Everyone's heard of bodybuilding - it seems like an intense fitness regime that conjures up images of people with bulging muscles, popping veins, and ripped abs. But, if we are to break it down, bodybuilding is simply the act of building your body.
Another popular misconception is that bodybuilding is reserved for people who compete in bodybuilding competitions, but this isn't the case; anyone can be a bodybuilder. Most bodybuilders don't compete and simply take up the sport to improve their fitness and physique.
Bodybuilding for Beginners
If you're keen to start bodybuilding but unsure where to begin, the easy answer is to start at the beginning. Unfortunately, with a sport like bodybuilding, you have to start from the bottom and build your way up.
Before you begin, you must have a plan and goals. Ask yourself what you want to achieve by bodybuilding and which areas of your body you'd like to focus on.
Once you have your goals, you must have a plan. Since you're new to bodybuilding, it's best to start slowly. When drawing up a workout plan, you must consider what will fit into your life, as you will only make progress if you're consistent. Think about your work and other commitments and see how you can fit bodybuilding in.
A good start would be to exercise three times a week for about half an hour, and as you progress, you can increase the number of days and the duration of each workout. Ending your session with about 15-20 minutes of light cardio is also helpful.
Many bodybuilders prefer to split their workouts into focus areas and reserve a day for each body part. For example, they may work out the upper body, lower body, and abs on a particular day. But how you split it, or if you split it at all, is up to you. You might want to work out your full body during each session if you're just starting.
It's important to start slow, lifting light, and increasing as you become comfortable. This allows you to ease into it and reduces the risk of injury. As a novice bodybuilder, lifting heavy can cause you to tear a muscle that will put you out of action for a long time. So, if you're impatient to see gains, rushing to lift more than you're ready for is counterproductive.
When it comes to reps, a good starting point is 8-10 reps with 2-3 sets and focus on doing two exercises for each body part.
If you've been bodybuilding for a while and do the exercises every session, you may notice a plateau in your progress. This is because your body becomes accustomed to the workouts and adapts. For muscles to grow, they have to be stressed and challenged, so changing up your routine is essential.
You can change your routine by varying your exercises and the number of reps. You should also add compound exercises into your routine, along with isolation movements. For example, you may do concentration curls, an isolated exercise, and pull-ups, a compound exercise. Isolation exercises focus on one muscle, whereas compound exercises work multiple muscles simultaneously.
Other tricks to help you increase gains include:
- Reducing your rest time between sets
- Changing your pace (lift faster or slower)
- Alternating how you grip (overhand and underhand)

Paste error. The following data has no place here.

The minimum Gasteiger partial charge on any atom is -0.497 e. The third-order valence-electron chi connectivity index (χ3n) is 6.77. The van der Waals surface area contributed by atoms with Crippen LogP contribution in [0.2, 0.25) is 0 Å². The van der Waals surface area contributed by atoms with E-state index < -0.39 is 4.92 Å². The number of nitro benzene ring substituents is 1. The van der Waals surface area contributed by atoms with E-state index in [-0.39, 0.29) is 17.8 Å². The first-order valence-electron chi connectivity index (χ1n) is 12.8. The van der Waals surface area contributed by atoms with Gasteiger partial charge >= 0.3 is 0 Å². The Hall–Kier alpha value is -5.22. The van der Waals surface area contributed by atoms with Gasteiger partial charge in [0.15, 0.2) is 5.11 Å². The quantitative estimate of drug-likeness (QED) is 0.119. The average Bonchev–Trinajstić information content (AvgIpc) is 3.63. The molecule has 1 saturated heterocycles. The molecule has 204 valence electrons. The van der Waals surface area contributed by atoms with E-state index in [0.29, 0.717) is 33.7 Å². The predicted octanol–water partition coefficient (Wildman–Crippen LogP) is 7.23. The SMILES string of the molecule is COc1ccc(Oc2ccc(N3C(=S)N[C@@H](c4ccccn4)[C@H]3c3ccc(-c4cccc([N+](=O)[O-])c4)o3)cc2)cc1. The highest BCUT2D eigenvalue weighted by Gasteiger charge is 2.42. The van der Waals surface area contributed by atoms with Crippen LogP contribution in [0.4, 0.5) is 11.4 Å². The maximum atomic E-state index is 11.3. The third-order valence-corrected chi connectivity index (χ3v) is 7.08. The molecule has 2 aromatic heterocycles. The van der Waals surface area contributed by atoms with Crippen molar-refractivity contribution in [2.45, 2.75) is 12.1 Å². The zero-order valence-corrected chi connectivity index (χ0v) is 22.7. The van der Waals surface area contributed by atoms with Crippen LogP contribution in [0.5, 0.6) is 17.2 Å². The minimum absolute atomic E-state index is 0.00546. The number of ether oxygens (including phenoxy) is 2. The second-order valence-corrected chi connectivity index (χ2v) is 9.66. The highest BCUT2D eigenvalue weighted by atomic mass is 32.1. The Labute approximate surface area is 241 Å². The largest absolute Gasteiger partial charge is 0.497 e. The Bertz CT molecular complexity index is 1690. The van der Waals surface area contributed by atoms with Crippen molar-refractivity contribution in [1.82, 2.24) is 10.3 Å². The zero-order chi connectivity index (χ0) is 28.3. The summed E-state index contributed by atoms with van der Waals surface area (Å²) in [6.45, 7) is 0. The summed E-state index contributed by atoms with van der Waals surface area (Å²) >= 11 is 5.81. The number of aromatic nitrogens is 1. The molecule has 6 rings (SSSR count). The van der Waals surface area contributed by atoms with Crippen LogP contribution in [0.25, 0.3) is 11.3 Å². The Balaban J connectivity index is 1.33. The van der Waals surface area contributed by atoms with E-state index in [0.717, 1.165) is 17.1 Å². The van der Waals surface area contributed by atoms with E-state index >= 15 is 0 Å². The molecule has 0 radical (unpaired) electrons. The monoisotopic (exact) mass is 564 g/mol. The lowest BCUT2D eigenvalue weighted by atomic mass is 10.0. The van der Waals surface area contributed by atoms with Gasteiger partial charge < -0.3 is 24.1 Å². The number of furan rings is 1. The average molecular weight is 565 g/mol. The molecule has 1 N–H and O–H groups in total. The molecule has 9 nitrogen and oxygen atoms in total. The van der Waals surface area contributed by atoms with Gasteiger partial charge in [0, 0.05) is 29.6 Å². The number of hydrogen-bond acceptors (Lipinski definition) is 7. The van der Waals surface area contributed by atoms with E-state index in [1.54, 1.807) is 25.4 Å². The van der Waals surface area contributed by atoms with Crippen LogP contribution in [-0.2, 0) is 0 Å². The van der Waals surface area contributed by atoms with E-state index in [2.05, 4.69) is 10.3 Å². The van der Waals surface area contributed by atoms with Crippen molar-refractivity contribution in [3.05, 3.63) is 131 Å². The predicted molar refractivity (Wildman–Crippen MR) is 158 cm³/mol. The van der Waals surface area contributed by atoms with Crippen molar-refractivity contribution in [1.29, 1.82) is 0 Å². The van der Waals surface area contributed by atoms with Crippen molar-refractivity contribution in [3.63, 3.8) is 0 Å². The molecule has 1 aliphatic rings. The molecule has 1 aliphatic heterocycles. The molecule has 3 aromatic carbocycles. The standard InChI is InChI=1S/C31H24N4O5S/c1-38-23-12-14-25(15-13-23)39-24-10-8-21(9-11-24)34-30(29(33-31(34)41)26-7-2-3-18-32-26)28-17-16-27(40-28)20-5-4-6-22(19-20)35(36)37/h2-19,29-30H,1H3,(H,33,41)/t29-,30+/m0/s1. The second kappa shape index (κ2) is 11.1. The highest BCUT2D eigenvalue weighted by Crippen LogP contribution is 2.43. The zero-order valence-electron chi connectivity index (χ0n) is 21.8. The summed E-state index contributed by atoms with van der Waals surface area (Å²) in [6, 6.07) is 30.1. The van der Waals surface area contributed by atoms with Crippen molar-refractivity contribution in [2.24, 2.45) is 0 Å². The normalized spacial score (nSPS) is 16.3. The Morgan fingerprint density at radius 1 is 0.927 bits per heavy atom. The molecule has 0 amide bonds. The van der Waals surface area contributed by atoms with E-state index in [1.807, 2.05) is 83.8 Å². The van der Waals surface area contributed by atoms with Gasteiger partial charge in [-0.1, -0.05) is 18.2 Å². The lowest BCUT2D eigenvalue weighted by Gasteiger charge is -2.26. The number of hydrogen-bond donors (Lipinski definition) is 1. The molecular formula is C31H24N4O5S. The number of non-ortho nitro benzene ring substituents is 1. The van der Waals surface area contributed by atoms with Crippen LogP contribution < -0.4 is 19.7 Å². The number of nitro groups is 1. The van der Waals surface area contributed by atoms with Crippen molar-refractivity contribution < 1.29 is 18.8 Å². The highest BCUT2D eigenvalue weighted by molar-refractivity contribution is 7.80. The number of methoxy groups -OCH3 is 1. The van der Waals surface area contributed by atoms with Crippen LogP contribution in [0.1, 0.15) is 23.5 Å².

- Mix up your workout routines by splitting your training and doing a full-body training
The key to progress is to keep challenging your muscles without allowing your body to become accustomed to a routine.
Nutrition and Supplements to Take to Help You Progress
As hard as you push yourself in the gym, it won't be as effective if you aren't eating the proper diet. If you're a beginner, a good starting point would be to cut out processed foods and empty, simple carbs. Instead, eat whole foods and ensure you get enough macros: protein, complex carbs, and fats.
Everyone has different nutritional requirements, so you must know how your body reacts to understand what you need.
Concerning how many meals you eat, there's much debate in the bodybuilding community. Some bodybuilders swear by eating six meals daily with one or two protein shakes between meals, while others require fewer meals. Again, everyone is different, so it's helpful to experiment to find what works for you.
It's safe to say that you should aim to eat between 3-6 meals a day. The number of calories you consume daily also depends on whether you're bulking or shredding. When you're bulking, you need more calories because you're looking to gain mass, and if you're shredding, you will need fewer calories since your focus is to lose fat.
Besides meals, most bodybuilders rely on supplements to get all the nutrition they require to power through a workout and achieve growth. Again, each bodybuilder has different needs, so the supplements they use may differ.
Still, many bodybuilders use supplements that contain protein which helps them hit this macro requirement. Other vitamins and minerals you should look for when shopping for supplements include Vitamin B3 since it aids muscle growth, Vitamin A because it supports the synthesis of protein and glycogen creation, and Omega-3 Fatty Acids since they can reduce muscle soreness and speed up recovery.
Bodybuilding is a work in progress; you must be consistent and patient to see results. As a novice, start slow and eat clean. When you become more experienced, focus on challenging your muscles by changing your routine and adding complexity. Regarding nutrition, make sure you hit your macros and use supplements to meet your nutritional needs.
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- About Strength and Fitness
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- The sport of bodybuilding